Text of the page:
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From time to time I read about condemnations of religion coming from non-religious groups, especially concerning the all-too-common violence perpetrated in the name of their gods. Indeed there is plenty to condemn.
Altogether too many sects of both major and minor religions, despite verbally professing a desire for peace and justice in the world, are actually pro-war, pro-homicide, and pro-violence in practice (or they may be silent on the subject, which is, according to moral theology, the same as being pro-violence).
Obvious examples include those portions of the three major war-justifying religions of the world: fundamentalist Islam, fundamentalist Judaism, and fundamentalist Christianity. I use the term fundamentalist in the sense that the religious person who ascribes to a fundamentalist point of view believes, among other dogmatic belief, that their scriptures are inerrant and thus they can find passages in their holy books that justify homicidal violence against their perceived or fingered enemies, while simultaneously ignoring the numerous contradictory passages that forbid violence and homicide and instead prescribe love, hospitality, mercy, forgiveness, and reconciliation.
Behind the scenes, of course, there are hidden elite, amoral, politically and financially motivated operatives who are embedded in these religious organizations that, through the strength of their political power, can easily manipulate the followers into clamoring for war, not against their enemies, but rather against the enemies of the ruling elite, the politicians, the financiers, and the other exploiters of natural resources.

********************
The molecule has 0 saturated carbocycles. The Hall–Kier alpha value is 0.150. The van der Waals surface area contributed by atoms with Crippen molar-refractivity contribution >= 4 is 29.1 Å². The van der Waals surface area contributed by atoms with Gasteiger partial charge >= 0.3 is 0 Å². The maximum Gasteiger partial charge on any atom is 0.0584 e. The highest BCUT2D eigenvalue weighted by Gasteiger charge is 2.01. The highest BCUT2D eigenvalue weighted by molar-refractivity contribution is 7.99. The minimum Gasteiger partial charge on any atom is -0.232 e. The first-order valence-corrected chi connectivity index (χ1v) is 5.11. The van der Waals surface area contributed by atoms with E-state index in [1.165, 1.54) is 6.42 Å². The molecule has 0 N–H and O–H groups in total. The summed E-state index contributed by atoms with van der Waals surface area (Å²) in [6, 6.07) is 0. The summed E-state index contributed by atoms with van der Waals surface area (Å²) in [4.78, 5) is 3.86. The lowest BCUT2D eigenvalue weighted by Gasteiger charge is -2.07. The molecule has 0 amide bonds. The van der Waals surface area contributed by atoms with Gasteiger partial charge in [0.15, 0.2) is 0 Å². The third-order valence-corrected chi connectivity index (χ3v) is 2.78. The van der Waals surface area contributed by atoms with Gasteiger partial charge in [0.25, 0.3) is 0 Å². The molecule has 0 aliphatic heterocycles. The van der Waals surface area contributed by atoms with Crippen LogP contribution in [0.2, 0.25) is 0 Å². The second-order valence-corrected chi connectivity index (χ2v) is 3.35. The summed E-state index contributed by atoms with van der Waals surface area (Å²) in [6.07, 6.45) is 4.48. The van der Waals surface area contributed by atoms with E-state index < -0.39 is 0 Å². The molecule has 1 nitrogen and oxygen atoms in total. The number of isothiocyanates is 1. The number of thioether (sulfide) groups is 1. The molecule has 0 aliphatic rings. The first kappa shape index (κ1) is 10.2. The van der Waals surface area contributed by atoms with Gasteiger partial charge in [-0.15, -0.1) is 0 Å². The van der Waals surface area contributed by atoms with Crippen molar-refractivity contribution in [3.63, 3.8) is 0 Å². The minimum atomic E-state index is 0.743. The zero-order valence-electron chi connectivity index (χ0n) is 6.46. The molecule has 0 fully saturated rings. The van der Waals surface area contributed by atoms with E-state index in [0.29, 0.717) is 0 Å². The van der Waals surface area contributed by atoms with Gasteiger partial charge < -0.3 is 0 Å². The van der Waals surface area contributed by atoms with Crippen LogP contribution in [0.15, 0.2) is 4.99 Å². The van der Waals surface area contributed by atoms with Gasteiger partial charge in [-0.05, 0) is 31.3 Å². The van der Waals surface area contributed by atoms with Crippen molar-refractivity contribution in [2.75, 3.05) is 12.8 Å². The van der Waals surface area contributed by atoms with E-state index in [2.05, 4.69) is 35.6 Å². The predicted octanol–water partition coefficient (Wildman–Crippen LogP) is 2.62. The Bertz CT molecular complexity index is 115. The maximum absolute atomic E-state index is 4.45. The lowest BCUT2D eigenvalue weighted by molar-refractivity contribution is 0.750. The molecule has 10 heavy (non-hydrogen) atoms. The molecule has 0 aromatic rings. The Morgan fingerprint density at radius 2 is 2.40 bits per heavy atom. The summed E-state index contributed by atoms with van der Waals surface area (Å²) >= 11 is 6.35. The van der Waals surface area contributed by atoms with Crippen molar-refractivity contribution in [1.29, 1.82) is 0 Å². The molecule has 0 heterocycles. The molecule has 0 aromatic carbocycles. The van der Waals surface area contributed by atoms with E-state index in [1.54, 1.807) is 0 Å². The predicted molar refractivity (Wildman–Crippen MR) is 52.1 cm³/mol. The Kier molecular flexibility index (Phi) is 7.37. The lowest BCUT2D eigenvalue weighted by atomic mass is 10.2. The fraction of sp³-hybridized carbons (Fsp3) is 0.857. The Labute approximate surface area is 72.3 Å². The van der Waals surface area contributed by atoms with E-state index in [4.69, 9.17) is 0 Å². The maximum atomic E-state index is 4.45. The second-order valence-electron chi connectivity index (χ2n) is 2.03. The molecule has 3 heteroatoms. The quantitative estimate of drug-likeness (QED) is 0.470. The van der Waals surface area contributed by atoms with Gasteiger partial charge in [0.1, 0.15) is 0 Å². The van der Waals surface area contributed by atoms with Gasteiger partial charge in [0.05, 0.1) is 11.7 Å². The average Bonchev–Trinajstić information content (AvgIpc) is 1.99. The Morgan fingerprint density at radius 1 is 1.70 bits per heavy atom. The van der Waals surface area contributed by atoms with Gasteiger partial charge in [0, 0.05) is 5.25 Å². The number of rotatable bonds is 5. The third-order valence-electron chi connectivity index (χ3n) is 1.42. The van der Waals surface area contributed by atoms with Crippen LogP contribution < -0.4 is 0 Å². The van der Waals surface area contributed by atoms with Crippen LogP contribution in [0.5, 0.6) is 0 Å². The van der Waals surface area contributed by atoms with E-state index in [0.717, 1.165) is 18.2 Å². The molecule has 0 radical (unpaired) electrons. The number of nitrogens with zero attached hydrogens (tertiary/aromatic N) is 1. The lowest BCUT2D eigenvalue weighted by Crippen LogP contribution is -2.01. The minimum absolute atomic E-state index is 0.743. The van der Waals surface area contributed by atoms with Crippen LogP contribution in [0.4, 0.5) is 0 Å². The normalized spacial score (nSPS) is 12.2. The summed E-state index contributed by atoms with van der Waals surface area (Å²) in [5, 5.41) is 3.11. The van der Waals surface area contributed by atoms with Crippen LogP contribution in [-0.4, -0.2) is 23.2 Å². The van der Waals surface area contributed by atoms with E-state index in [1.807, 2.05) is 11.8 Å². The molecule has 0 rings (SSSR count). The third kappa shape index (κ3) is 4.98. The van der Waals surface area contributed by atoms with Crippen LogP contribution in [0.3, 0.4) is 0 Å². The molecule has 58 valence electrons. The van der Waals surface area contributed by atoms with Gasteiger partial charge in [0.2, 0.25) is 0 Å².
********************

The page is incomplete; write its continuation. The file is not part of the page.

And so nonviolent portions of the various religions—and they are there, albeit hidden and censored—can be erroneously painted with the same brush that justifiably condemns the hypocrisy and the violence.
Although it is certainly true that the church-endorsed and/or orchestrated genocide of the Crusades, the Inquisition, and many wars of colonization and exploitation have had their origins in fundamentalist interpretations of “holy” scripture, I do have to take exception to the blanket condemnation of the entirety of the religion by pointing out one reality, and that is that the original form of Christianity, the church of the first generation after Jesus and even most of the first three centuries, long since forgotten or ignored, was initially a religion of pacifists, oppressed women, orphans, those forced into prostitution, despised people of all stripes, and others of those called “the least.”
The earliest followers of Jesus rejected violence, tried to return good for evil, fed the hungry, did acts of mercy and unconditional love, and tried to make friends out of their enemies (by caring for them, feeding them, praying for them, and certainly refusing to kill them or pay for somebody else to kill them).